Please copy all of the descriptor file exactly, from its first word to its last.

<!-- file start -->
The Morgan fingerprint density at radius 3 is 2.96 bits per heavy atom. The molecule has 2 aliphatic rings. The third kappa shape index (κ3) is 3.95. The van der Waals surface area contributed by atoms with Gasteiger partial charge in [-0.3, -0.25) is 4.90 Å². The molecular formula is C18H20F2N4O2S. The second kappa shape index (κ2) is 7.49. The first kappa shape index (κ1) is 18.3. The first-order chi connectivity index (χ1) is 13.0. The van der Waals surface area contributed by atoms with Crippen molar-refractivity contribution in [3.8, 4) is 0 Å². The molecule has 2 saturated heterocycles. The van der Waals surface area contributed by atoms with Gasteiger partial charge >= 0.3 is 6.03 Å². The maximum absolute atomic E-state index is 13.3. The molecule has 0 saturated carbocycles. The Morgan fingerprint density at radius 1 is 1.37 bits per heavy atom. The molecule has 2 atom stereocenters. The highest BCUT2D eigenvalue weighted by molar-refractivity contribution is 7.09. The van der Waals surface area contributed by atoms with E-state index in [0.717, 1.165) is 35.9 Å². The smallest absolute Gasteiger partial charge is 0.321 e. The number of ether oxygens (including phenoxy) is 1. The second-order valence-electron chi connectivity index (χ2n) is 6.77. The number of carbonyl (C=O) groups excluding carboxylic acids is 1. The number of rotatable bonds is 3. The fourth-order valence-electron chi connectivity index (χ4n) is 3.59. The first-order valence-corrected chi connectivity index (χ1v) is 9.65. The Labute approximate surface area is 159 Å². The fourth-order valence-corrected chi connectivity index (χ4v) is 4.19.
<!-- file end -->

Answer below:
The Morgan fingerprint density at radius 3 is 2.96 bits per heavy atom. The molecule has 2 aliphatic rings. The third kappa shape index (κ3) is 3.95. The van der Waals surface area contributed by atoms with Gasteiger partial charge in [-0.3, -0.25) is 4.90 Å². The molecular formula is C18H20F2N4O2S. The second kappa shape index (κ2) is 7.49. The first kappa shape index (κ1) is 18.3. The first-order chi connectivity index (χ1) is 13.0. The van der Waals surface area contributed by atoms with Crippen molar-refractivity contribution in [3.8, 4) is 0 Å². The molecule has 2 saturated heterocycles. The van der Waals surface area contributed by atoms with Gasteiger partial charge >= 0.3 is 6.03 Å². The maximum absolute atomic E-state index is 13.3. The molecule has 0 saturated carbocycles. The Morgan fingerprint density at radius 1 is 1.37 bits per heavy atom. The molecule has 2 atom stereocenters. The highest BCUT2D eigenvalue weighted by molar-refractivity contribution is 7.09. The van der Waals surface area contributed by atoms with E-state index in [0.717, 1.165) is 35.9 Å². The smallest absolute Gasteiger partial charge is 0.321 e. The number of ether oxygens (including phenoxy) is 1. The second-order valence-electron chi connectivity index (χ2n) is 6.77. The number of carbonyl (C=O) groups excluding carboxylic acids is 1. The number of rotatable bonds is 3. The fourth-order valence-electron chi connectivity index (χ4n) is 3.59. The first-order valence-corrected chi connectivity index (χ1v) is 9.65. The Labute approximate surface area is 159 Å². The fourth-order valence-corrected chi connectivity index (χ4v) is 4.19.